It’s Time to Deploy White Box Leaf-Spine Architecture in the EnterpriseJuly 3, 2019 No Comments
Featured article by Jeff Paine, Senior Vice President at Pica8
Driven by a deluge of new types and volumes of devices and services, staid, three-tier enterprise networks have become a hot, and increasingly complex, mess. IT managers who are used to the relatively “climate controlled” environment of their data centers – fixed topologies, extant automation tools and management networks – are instead facing the moral equivalent of out-of-control climate change in their campus and access networks. Expensive and inflexible three-tier architectures populated by legacy switch stacks and chassis – many untouched since Y2K – are being rendered obsolete and/or ineffective. It’s time to look at whether a two-tier network architecture for the campus and access edge makes more sense.
The leading edge of the migration to two-tier is already taking place in DC networks, of course, where the “leaf-spine” architecture has been taking hold for some time. But developments in open networking now make it possible to expand this architecture out to the enterprise as a whole. Here, two-tier leaf-spine promises to greatly simplify the operational overhead of these networks by making them far easier to manage, creating a necessary counterbalance to the new levels of complexity hitting the access edge every day. Leaf-spine can also improve performance and reliability; enhance security; and lower costs, especially if you choose an open, automated, white box networking model.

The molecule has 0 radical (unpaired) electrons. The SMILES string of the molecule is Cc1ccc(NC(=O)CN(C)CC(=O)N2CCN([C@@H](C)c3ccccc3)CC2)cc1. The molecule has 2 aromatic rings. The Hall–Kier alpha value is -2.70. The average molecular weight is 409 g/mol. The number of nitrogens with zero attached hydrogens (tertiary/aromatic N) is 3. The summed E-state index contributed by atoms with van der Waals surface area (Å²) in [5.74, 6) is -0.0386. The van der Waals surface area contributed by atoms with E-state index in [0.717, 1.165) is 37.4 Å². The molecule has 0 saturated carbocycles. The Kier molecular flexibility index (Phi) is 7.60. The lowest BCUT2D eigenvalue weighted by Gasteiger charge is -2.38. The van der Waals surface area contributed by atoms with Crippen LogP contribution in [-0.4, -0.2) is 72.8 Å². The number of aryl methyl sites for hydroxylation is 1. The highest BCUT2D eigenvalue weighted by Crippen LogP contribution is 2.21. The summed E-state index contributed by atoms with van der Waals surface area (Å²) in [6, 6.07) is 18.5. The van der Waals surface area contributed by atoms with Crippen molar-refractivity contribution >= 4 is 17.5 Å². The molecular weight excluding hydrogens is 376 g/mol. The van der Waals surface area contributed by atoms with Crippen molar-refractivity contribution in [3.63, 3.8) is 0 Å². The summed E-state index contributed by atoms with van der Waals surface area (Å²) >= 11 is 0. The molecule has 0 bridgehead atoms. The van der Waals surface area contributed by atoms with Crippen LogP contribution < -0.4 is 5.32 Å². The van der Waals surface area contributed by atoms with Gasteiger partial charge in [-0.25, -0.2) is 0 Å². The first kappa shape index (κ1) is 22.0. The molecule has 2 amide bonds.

How we got here: the 3-tier journey
Back in their heyday, three-tier networks made sense with access switches sitting close to users connected to their PCs, printers and the like. These switches fed into larger aggregation switch/routers, maybe one per floor, for example. The aggregation (aka distribution) layer routers, in turn, fed larger core routers that form the high-speed network backbone itself.
IoT, BYOD, and Cloud pressure the 3-tier model
Today, however, the old architecture is facing a two-fold problem. First is an explosion of devices at the access layer, the result of the Internet of Things (IoT) phenomenon, with potentially thousands of sensors and devices connecting at the network edge. According to Gartner, 80% of IoT will be wireless, requiring upgrades to wireless technology/switches, and 20 percent will be wired, largely via PoE, mandating both new and replacement ports. Joining the fray is the BYOD trend, with users connecting multiple mobile devices to the network, each generating significant amounts of traffic, including video.
Where we are today — Leaf-spine in the data center
At the top of a server rack lie a pair of switches, known as Top of Rack (ToR) switches. Each server in the rack connects to both switches – leaf switches in a leaf-spine topology — for redundancy.
Each leaf switch then connects to multiple spine switches. Here there’s no need for spine switches to connect to one another; all ports on a spine switch are used to connect to leaf switches, using either Layer 2 switched, or Layer 3 routed, links. From a logical perspective, all switches are then equidistant and reachable in a single “hop.”